Wallace Stegner

Franklin Library Wallace Stegner books

The Spectator Bird -  limited first edition (not signed) - 1976
Angle of Repose - Pulitzer Prize Classics - 1978
The Big Rock Candy Mountain - signed limited edition - 1978
Recapitulation - limited first edition (not signed) 1979
Crossing to safety - signed first edition - 1987


Wallace Stegner biography

Wallace Stegner, born on February 18, 1909, in Lake Mills, Iowa, was an influential American novelist, essayist, and environmentalist known for his lyrical prose, keen insight into the American West, and advocacy for conservation and environmental stewardship. Stegner's early life was marked by a deep connection to the land and a love for the natural world. Raised in the rugged landscapes of the American West, he developed a profound appreciation for the region's beauty and complexity, which would later serve as inspiration for much of his writing. After studying at the University of Utah and the University of Iowa, Stegner embarked on a distinguished academic career, teaching creative writing and literature at various institutions, including Stanford University, where he founded the renowned Stanford Creative Writing Program.

Stegner's literary career began in the 1930s with the publication of his first novel, Remembering Laughter (1937), followed by several other novels that explored themes of love, family, and the human condition. However, it was his exploration of the American West that would come to define his most celebrated works. In 1943, Stegner published The Big Rock Candy Mountain, a sprawling epic that chronicled the lives of the Mason family as they journeyed across the American West in search of prosperity and fulfillment. The novel, inspired by Stegner's own experiences growing up in the West, received widespread acclaim for its vivid depiction of the region's landscapes and its poignant portrayal of the complexities of family relationships. Stegner's most famous work, Angle of Repose (1971), won the Pulitzer Prize for Fiction and solidified his reputation as one of America's preeminent novelists. The novel, which intertwines the story of a retired historian with the letters of his pioneering ancestors, offers a sweeping meditation on history, memory, and the enduring power of the land.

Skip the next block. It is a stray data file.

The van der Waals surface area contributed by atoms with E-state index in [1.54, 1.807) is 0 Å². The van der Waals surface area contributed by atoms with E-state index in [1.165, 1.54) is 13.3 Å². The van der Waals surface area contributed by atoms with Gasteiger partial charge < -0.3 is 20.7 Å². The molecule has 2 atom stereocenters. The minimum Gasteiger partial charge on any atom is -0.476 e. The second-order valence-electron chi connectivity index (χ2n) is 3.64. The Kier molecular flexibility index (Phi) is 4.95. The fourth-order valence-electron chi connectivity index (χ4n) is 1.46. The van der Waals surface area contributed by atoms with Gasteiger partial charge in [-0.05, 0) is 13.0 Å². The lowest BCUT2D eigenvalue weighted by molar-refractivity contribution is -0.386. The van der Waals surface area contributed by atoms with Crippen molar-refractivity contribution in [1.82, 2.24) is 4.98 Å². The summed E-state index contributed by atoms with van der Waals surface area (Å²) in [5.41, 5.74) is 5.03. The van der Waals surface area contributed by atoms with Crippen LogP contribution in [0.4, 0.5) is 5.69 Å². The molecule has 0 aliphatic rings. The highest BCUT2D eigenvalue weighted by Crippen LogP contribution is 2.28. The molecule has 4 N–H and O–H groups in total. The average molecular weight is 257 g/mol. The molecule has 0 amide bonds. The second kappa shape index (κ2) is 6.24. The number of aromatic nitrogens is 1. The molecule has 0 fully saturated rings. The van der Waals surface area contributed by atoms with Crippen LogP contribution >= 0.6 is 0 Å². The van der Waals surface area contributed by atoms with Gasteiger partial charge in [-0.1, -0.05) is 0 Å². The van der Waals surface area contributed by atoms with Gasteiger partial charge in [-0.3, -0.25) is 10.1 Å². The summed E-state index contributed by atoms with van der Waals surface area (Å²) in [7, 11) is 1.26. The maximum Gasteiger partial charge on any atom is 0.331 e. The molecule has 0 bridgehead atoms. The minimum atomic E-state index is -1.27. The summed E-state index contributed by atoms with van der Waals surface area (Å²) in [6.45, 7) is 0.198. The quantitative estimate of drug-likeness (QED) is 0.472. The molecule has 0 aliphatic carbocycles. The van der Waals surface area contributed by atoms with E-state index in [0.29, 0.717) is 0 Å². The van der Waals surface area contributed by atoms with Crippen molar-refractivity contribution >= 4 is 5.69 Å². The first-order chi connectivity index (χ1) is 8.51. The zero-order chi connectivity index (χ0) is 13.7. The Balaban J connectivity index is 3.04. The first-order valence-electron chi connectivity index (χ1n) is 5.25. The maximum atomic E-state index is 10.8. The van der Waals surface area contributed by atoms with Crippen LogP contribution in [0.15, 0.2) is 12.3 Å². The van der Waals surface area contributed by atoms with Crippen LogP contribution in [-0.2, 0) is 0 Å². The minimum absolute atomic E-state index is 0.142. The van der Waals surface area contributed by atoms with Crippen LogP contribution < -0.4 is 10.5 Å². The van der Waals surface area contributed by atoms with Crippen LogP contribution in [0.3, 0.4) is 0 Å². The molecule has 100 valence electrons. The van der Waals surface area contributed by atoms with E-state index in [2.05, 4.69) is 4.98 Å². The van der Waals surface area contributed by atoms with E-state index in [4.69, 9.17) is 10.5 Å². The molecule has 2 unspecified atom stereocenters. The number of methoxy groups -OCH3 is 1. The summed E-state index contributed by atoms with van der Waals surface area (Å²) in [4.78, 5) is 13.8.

In addition to his novels, Stegner was also a prolific essayist and nonfiction writer, penning numerous works that explored themes of conservation, environmentalism, and the importance of preserving the natural world for future generations. His advocacy for environmental stewardship and his role in shaping public perception of the American West as a region of unparalleled beauty and significance earned him the admiration of readers and fellow writers alike.

Throughout his life, Wallace Stegner remained deeply committed to the landscapes and communities of the American West, using his writing to capture the essence of the region and to advocate for its preservation. His legacy as a writer and environmentalist endures, inspiring readers to appreciate the beauty of the natural world and to recognize the importance of protecting it for generations to come. Stegner passed away on April 13, 1993, but his influence continues to resonate in the literature of the American West and the ongoing conversation about environmental conservation.


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